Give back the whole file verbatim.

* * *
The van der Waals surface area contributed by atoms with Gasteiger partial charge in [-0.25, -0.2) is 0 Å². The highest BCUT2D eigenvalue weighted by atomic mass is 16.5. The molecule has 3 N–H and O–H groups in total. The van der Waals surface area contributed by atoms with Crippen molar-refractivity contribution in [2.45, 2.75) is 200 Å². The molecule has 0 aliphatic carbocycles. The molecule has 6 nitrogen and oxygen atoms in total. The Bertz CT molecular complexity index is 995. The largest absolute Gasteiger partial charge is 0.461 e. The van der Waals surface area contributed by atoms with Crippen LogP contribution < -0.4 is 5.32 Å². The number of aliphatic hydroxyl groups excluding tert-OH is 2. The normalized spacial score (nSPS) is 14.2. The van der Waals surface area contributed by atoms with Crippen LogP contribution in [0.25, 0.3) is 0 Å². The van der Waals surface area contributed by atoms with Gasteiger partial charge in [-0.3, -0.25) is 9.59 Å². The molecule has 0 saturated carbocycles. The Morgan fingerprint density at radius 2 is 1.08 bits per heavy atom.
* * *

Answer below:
The van der Waals surface area contributed by atoms with Gasteiger partial charge in [-0.25, -0.2) is 0 Å². The highest BCUT2D eigenvalue weighted by atomic mass is 16.5. The molecule has 3 N–H and O–H groups in total. The van der Waals surface area contributed by atoms with Crippen molar-refractivity contribution in [2.45, 2.75) is 200 Å². The molecule has 0 aliphatic carbocycles. The molecule has 6 nitrogen and oxygen atoms in total. The Bertz CT molecular complexity index is 995. The largest absolute Gasteiger partial charge is 0.461 e. The van der Waals surface area contributed by atoms with Crippen LogP contribution < -0.4 is 5.32 Å². The number of aliphatic hydroxyl groups excluding tert-OH is 2. The normalized spacial score (nSPS) is 14.2. The van der Waals surface area contributed by atoms with Crippen LogP contribution in [0.25, 0.3) is 0 Å². The van der Waals surface area contributed by atoms with Gasteiger partial charge in [-0.3, -0.25) is 9.59 Å². The molecule has 0 saturated carbocycles. The Morgan fingerprint density at radius 2 is 1.08 bits per heavy atom.